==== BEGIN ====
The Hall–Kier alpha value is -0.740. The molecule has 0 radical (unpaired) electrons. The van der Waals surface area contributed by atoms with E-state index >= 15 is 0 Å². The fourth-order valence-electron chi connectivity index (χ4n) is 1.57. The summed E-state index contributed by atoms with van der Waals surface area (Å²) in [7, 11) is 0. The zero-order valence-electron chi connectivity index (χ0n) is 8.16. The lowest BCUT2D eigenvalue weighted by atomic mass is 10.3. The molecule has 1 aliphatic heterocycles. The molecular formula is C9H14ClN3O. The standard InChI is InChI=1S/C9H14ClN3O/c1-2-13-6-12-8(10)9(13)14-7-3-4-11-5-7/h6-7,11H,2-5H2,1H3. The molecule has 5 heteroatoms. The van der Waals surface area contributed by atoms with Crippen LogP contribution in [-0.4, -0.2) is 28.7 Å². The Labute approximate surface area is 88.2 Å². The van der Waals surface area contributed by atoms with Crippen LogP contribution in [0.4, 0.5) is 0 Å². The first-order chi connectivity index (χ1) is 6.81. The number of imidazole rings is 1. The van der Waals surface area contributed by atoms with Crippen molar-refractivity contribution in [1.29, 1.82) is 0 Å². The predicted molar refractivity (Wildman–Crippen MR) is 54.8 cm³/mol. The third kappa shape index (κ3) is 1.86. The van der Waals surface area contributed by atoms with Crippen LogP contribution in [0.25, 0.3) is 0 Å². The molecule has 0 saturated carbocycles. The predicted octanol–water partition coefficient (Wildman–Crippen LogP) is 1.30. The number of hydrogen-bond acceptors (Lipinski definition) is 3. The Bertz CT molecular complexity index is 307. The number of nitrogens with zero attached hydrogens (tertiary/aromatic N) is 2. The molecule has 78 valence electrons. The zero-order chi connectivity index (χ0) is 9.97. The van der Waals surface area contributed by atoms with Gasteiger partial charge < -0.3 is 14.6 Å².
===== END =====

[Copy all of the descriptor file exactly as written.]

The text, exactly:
The Hall–Kier alpha value is -0.740. The molecule has 0 radical (unpaired) electrons. The van der Waals surface area contributed by atoms with E-state index >= 15 is 0 Å². The fourth-order valence-electron chi connectivity index (χ4n) is 1.57. The summed E-state index contributed by atoms with van der Waals surface area (Å²) in [7, 11) is 0. The zero-order valence-electron chi connectivity index (χ0n) is 8.16. The lowest BCUT2D eigenvalue weighted by atomic mass is 10.3. The molecule has 1 aliphatic heterocycles. The molecular formula is C9H14ClN3O. The standard InChI is InChI=1S/C9H14ClN3O/c1-2-13-6-12-8(10)9(13)14-7-3-4-11-5-7/h6-7,11H,2-5H2,1H3. The molecule has 5 heteroatoms. The van der Waals surface area contributed by atoms with Crippen LogP contribution in [-0.4, -0.2) is 28.7 Å². The Labute approximate surface area is 88.2 Å². The van der Waals surface area contributed by atoms with Crippen LogP contribution in [0.4, 0.5) is 0 Å². The first-order chi connectivity index (χ1) is 6.81. The number of imidazole rings is 1. The van der Waals surface area contributed by atoms with Crippen molar-refractivity contribution in [1.29, 1.82) is 0 Å². The predicted molar refractivity (Wildman–Crippen MR) is 54.8 cm³/mol. The third kappa shape index (κ3) is 1.86. The van der Waals surface area contributed by atoms with Crippen LogP contribution in [0.25, 0.3) is 0 Å². The molecule has 0 saturated carbocycles. The predicted octanol–water partition coefficient (Wildman–Crippen LogP) is 1.30. The number of hydrogen-bond acceptors (Lipinski definition) is 3. The Bertz CT molecular complexity index is 307. The number of nitrogens with zero attached hydrogens (tertiary/aromatic N) is 2. The molecule has 78 valence electrons. The zero-order chi connectivity index (χ0) is 9.97. The van der Waals surface area contributed by atoms with Gasteiger partial charge < -0.3 is 14.6 Å².